The other story has to do with a statue of a donkey between Quincy and Franklin. A Bostonian was traveling in Italy and came across this donkey statue and had the idea to gift it to the city of Boston to be installed along the Freedom Trail. His idea was that children, bored with Boston history, would see it and have some fun. He couldn’t get the city to accept the gift though. They argued that an Italian donkey had nothing to do with Boston’s sacred history. The benefactor suggested that it could represent the city’s long history of Democratic governance, since the donkey is the animal symbol for Democrats. The city leaders agreed to take it and install it. But then the Republicans had a fit and demanded that an elephant statue also be installed, because elephants are the animal symbol of Republicans, but the city didn’t want to pay for that. The benefactor had the idea to install a bronze plaque in front of the donkey that has elephants inscribed into footprints, and it says, “Stand in opposition.” This settled it.

Pedro played the part of a Republican resisting the Democratic donkey.
Old South Meeting House – location of the Boston Tea Party. Citizens met here, angry about the system of taxation on teas. They couldn’t come to an agreement with the royal government. Soon after, men stormed out to the harbor and dumped the shipment of tea into the bay, which The Crown considered treason.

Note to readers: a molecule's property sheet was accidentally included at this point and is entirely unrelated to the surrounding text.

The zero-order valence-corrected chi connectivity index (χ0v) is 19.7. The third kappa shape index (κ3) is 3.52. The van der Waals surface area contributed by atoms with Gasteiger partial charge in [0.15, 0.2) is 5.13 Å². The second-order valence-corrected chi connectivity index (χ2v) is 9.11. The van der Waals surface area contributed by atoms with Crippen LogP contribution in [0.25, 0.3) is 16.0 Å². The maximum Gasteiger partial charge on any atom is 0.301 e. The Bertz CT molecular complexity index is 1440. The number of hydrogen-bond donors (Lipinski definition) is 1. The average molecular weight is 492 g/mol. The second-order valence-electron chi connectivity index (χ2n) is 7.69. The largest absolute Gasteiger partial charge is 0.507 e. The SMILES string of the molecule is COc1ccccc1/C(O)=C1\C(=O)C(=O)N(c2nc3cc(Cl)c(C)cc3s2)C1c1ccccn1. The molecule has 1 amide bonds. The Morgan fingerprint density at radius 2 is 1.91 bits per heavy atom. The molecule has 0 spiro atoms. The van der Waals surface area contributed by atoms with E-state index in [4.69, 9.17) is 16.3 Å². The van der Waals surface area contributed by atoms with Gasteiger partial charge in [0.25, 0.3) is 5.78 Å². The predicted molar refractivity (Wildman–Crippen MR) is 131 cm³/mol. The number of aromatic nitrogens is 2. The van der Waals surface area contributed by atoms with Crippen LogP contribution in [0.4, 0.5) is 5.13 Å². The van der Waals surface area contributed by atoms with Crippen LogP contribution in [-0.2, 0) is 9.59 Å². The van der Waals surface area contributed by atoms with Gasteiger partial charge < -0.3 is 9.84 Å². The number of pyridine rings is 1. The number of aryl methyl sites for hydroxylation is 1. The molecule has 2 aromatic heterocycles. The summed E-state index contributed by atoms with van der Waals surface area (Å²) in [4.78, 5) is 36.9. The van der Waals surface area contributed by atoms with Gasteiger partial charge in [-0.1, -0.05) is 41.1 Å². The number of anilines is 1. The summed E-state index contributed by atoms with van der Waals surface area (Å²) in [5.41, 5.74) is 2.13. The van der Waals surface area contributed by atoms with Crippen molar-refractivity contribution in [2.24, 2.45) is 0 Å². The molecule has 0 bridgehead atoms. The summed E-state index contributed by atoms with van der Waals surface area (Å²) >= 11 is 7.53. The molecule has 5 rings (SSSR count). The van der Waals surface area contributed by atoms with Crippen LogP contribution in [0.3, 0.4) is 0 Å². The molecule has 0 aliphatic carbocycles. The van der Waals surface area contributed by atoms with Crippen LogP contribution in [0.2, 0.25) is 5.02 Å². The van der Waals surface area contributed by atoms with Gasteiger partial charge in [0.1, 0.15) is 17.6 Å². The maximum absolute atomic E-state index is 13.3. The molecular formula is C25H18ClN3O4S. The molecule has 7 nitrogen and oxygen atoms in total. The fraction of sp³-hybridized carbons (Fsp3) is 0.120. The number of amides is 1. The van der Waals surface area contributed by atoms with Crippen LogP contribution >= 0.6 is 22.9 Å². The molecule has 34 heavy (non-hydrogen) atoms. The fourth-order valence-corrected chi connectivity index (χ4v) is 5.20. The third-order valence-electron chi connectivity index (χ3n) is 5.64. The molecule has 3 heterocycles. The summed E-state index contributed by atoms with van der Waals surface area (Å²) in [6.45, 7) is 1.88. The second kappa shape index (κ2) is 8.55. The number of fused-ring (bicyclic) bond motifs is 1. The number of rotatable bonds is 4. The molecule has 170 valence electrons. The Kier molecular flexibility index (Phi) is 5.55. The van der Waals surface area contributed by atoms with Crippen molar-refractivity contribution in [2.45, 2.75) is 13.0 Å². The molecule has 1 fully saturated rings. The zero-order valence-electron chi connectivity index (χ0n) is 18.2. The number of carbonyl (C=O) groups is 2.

Irish Famine memorial, across from the Old South Meeting House.
It was time to meet our friend, so we walked down Washington Street, parallel to Boston Common, till we reached our hotel once more and waited for pick up.

16 thoughts on “Boston After a Snowfall

  1. Ah, what a great post, full of interesting bits and sights that I was not familiar with. The Italian donkey! How cute. Amazing air photos, and a great idea for the trail to have it paved in! But please, what are the red-seeming blossoms in your featured photo? It looks like the snow and frost were a surprise for these trees in bloom! The photo of you with the frog is stunning and you are gorgeous. Looking forward to more!

    1. They do look like blossoms! I think that is because they are not in focus. Those are actually tightly clustered red berries, and I do not know what kind of bush it is that I was shooting through. It made a fun photo, didn’t it? I do love the air photos over Salt Lake City too. That whole area surrounding the salt lake is filled with brackish marshes and looks like another world, especially with the mountains in the background. Never fear, there will be more!

  2. Fun picture with you and the Guiness, Crystal. You do indeed look like Miss Innocence. 🙂